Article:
Can't use a global called index ???


Has anyone else seen this problem

int index = 0;   

void setup() {
  // put your setup code here, to run once:


void loop() {
  // put your main code here, to run repeatedly:


Won't compile on Due

It compiles fine on Uno etc

Actually, I came across this issue while compiling for STM32, but it also happens on the Due as they are both ARM devices

Is this a known issue ??

There's a lot of macros and functions defined by the framework that supports your sketch. There are a lot of words you can't use for variables, not just the normal C reserved words.

Can you not use the time-honored "i" for your index?

My question is really, why does this not work on the Due when it works on the Uno.

I can easily change index to i, in fact I've already changed it to index1, as its not in code that I wrote and i is probably already used as well.

The name index can be declared as a local inside a function, so the use of the name index is not actually prohibited or reserved at all, it just doesn't compile when used as a global, and hence appears to be an issue with the IDE / compiler system for the Due.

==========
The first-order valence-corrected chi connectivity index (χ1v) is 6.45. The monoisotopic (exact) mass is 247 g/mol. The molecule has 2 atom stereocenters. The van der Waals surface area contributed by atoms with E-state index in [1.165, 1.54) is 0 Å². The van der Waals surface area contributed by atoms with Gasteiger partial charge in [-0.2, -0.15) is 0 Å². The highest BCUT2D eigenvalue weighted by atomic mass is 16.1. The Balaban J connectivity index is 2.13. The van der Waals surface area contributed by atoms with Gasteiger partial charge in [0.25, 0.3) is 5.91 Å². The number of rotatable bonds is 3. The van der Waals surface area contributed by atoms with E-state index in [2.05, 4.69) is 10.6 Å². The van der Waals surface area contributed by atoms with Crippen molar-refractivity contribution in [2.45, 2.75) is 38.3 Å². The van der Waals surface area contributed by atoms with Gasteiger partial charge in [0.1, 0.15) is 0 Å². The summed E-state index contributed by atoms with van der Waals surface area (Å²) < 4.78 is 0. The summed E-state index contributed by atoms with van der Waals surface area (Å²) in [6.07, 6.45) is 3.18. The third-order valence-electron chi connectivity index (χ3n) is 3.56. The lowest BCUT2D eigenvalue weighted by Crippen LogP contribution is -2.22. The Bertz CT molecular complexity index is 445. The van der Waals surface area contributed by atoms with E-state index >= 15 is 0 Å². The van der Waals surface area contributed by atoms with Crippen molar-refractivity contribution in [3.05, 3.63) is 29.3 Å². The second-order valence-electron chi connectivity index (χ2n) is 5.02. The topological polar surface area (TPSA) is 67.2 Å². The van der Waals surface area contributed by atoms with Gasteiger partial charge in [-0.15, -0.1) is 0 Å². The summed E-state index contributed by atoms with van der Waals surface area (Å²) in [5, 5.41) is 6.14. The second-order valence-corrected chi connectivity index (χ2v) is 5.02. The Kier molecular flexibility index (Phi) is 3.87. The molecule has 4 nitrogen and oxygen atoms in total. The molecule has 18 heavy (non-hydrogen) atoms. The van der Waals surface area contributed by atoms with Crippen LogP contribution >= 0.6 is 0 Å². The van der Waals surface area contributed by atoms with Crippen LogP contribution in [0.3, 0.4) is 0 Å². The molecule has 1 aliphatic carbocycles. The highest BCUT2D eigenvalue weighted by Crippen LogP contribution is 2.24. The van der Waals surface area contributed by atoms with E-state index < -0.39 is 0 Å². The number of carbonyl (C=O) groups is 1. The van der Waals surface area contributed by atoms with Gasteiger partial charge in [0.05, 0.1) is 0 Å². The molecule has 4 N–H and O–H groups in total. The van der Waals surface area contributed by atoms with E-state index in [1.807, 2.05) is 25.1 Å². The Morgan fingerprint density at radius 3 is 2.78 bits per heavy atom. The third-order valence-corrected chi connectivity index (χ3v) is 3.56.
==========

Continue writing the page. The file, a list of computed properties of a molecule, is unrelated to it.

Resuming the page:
My question is really, why does this not work on the Due when it works on the Uno.

Because they are different processors. The relative difference between a Due and Uno is actually greater than the difference between a PC and a Mac.

If you really want to know, search through Arduino\hardware\arduino\sam\ on your hard drive and be amazed at the amount of stuff that makes your sketch work.

Yes, the ARM chip has CMSIS and libsam libraries from the manufacturers to support all
the many thousands of registers and functions of the chip. Think of the Due as 50 times more
complex than the Uno and you'll get an idea of the difference...

Why you didn't post an error? It shows, conflicting declaration:

/arduino-1.5.8/hardware/tools/gcc-arm-none-eabi-4.8.3-2014q1/arm-none-eabi/include/string.h:55:8: error: previous declaration of 'char* index(const char*, int)'
char *_EXFUN(index,(const char *, int));
Error compiling.

The bottom line here is that string.h in AVR-GCC does not define index() whereas string.h in the ARM-GCC package does define index().

index() is a "BSD compatibility" function.

Because Arduino.h includes string.h and other standard includes, (presumably to save the user doing so) it means the user has to avoid those standard definitions. There is no way for the user to undefine them.

But if string.h was removed from Arduino.h I guess a lot of sketches would no longer compile.

It seems that a discrepancy between AVR and ARM is unavoidable here.